10 Reasons the IRS Might Audit Your Return

Gene Barrett –

What sets off alarms at the IRS? The IRS only audits about 1% of all federal individual tax returns, while the other 99% go through unexamined. Nevertheless, it pays to keep in mind these 10 “red flags” that could increase the chance you’ll be targeted for an audit.

1. High income. The audit rate for 2011 tax returns, which was about 1.11% overall, shot to 3.93% for taxpayers with income of $200,000 or more. That’s almost one out of every 25 returns. The IRS tends to chase the “big money,” and while that’s no reason to earn less, you should realize that higher income exposes you to a greater audit risk.

2. Unreported income. The IRS computers match up the income listed on W-2 and 1099 forms with the income reported on individual returns. You’re likely to draw IRS scrutiny if you don’t report all of your taxable income or if you underreport the total, even if an omission is inadvertent. Check your tax forms to ensure the information is correct.

3. Large charitable gifts. Besides providing personal satisfaction, deductions for charitable gifts can offset highly taxed income on your return. But the IRS may become suspicious if the amount you deduct is disproportionate to your income. In particular, make sure that deductions for gifts of property are legitimate and include an independent appraisal when required.

4. Home office deductions. If you qualify, you can write off your direct costs of using part of your home as an office, plus a percentage of everyday living expenses such as property taxes, mortgage interest, utilities, phone bills, insurance, etc. But the basic rule is that you must use the office “regularly and exclusively” as your principal place of business. Simply doing work at home when your main office is elsewhere won’t cut it.

5. Rental real estate losses. Generally, “passive activity” rules prevent investors from deducting losses on rental real estate. But a special exception allows a loss deduction of up to $25,000 for “active participants,” subject to a phase-out between $100,000 and $150,000 of adjusted gross income (AGI). Another exception applies to qualified real estate professionals. The IRS may zero in on taxpayers claiming losses under either exception.

6. Travel and entertainment expenses. This is often a key audit target. IRS agents particularly look for self-employed individuals and other business owners who claim unusually large write-offs for travel and entertainment expenses and meals. Note that the tax law includes strict substantiation rules that must be followed in order to deduct any of these expenses.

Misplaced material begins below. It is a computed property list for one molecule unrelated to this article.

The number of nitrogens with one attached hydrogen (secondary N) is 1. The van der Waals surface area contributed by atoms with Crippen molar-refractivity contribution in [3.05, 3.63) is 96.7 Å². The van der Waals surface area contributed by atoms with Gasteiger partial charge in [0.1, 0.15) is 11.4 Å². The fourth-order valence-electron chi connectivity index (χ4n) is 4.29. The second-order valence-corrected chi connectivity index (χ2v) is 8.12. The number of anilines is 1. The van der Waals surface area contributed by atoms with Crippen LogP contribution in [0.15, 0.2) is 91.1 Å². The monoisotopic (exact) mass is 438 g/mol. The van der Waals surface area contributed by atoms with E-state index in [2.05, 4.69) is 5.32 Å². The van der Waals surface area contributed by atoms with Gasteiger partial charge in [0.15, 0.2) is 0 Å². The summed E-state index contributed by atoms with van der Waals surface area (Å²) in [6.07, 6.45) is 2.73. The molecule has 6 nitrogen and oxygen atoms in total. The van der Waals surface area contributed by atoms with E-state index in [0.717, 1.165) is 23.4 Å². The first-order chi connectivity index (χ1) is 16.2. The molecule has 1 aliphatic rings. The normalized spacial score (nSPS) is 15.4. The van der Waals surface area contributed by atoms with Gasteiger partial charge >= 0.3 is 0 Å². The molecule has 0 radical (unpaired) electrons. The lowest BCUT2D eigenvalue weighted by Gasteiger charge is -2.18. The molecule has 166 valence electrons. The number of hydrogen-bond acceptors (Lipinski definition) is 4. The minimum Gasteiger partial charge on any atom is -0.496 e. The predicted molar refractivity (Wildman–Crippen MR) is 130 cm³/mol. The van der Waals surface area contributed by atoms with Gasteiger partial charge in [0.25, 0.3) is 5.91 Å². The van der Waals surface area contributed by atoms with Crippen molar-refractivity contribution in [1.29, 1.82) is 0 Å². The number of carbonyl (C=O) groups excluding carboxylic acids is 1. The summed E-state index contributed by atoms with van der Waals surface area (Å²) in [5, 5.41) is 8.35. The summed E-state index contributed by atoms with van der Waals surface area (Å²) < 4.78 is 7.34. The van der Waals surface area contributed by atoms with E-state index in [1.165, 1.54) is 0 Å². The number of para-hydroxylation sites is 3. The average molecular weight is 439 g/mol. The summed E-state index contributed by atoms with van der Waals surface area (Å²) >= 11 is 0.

7. Business use of cars. Another area ripe for abuse by taxpayers is the use of a vehicle for business purposes. The annual amount you can claim via depreciation deductions for the vehicle, based on percentage of business use, is limited by so-called “luxury car” rules. IRS agents have been trained to ferret out taxpayer records that don’t measure up. Another red flag is a claim for 100% business use of a vehicle, especially if another vehicle isn’t available for personal use.

8. Hobby losses. As a general rule, you can deduct expenses for a hobby only up to the amount of the income it produces. You normally can’t claim a loss for the activity, unless your involvement rises to a level of a bona fide business. Usually, an activity is presumed not to be a hobby if you show a profit in any three out of the past five years, but the IRS can refute this presumption.

9. Foreign bank accounts. The IRS has started clamping down on taxpayers with offshore accounts in “tax havens” in which banks do not disclose account information. Failure to report foreign income can trigger steep penalties and interest. If you have foreign bank accounts, make sure you properly report the income when you file your return.

10. Cash businesses. If you operate a small business in which you’re largely paid in cash—for example, if you own a car wash, restaurant or bar, or a hair or nail salon—the IRS is more likely to examine your return. Past history indicates that cash-heavy taxpayers may underreport their income or, in some cases, not report any income at all. Accordingly, the IRS remains on high alert.